Garber learned to manage his diabetes while growing up and starting a busy career. Back when he was in the early years of dealing with diabetes, he had to test his urine four times a day in addition to taking insulin shots. But throughout his illness, Garber always stayed focused on his career. The actor now works with the Juvenile Diabetes Research Foundation to help raise awareness and money for diabetes causes.
Thirteen years ago, R&B legend Patti LaBelle passed out onstage during a concert. Soon after, the double Grammy Award winner was diagnosed with type 2 diabetes, and it was a wake-up call for changing her life.
LaBelle lost her own mother to diabetes amputation complications. She recently became a spokeswoman to advocate diabetes awareness and better monitoring of glucose. LaBelle says she controls her diabetes with medication and exercise, including swimming and walking -- in addition to eating lots of vegetables.
Tommy Lee, best known for playing drums for Motley Crue and marrying Pamela Anderson and Heather Locklear, also reportedly suffers from type 2 diabetes. Lee, 45, is also a supporter of animal rights.
In 2006, Tommy launched his own clothing line, with apparel manufacturer People's Liberation, to produce jeans, T-shirts and other products featuring graphics inspired by his tattoos. People's Liberation brand clothing is marketed and manufactured by Versatile Entertainment, which also produces the William Rast brand, inspired by Justin Timberlake.
Mary Tyler Moore, now 70-years-old, has successfully managed her type 1 diabetes for 30 years -- and chose to become an advocate for diabetes research, taking her story all the way from Hollywood to Washington, D.C.
Moore testified before Congress (along with actors Kevin Kline and Jonathan Lipnicki and former astronaut Jim Lovell, commander of Apollo 13) to call for an increase in funding for diabetes research and support for embryonic stem cell research, which she called "truly life affirming." Also present in the hearing room were about 200 children with diabetes and their families, who were in town for the Juvenile Diabetes Research Foundation International Children's Congress.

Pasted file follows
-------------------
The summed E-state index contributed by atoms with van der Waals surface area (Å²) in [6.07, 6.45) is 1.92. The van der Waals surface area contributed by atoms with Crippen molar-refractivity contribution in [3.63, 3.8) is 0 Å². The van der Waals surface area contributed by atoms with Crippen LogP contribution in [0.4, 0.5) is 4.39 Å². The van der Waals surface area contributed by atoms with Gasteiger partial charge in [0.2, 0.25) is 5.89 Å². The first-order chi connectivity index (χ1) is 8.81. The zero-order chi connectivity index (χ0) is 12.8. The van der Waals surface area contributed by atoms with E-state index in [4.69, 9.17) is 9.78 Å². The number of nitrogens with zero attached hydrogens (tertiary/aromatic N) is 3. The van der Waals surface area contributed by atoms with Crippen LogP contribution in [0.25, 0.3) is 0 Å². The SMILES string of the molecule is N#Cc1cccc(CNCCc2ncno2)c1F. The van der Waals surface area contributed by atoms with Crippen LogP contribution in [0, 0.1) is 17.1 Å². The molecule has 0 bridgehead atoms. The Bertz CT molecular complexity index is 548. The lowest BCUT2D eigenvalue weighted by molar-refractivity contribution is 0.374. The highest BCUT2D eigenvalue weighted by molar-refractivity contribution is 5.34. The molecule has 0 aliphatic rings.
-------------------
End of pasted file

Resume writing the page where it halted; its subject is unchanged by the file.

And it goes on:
Aida Turturro, 45, best known for her role as Tony Soprano's sister Janice on the award-winning TV series "The Sopranos," is putting her foot down about diabetes. She was diagnosed in 2001 with type 2 diabetes, but the actor did not take her condition seriously until her diabetes worsened significantly in 2003.
Since then, Turturro has learned to take care of her health and now works closely with her endocrinologist to properly manage her diabetes. In her case, this means making adjustments to her lifestyle and taking daily insulin. She now encourages other diabetics to take control.
The 82-year-old "King of the Blues" has lived with type 2 diabetes for years and applies the same strong work ethic toward managing the illness as he does toward performing music.
King is now a spokesman for a blood glucose monitoring system. He told the Web site diabeteshealth.com: "My father died at 87, and the only thing I know is that he had high blood glucose and gout. My mother died when I was 9. I think she went blind before she died. It must have been related to diabetes. Nobody knew what to do at that time. We were people living out in the country."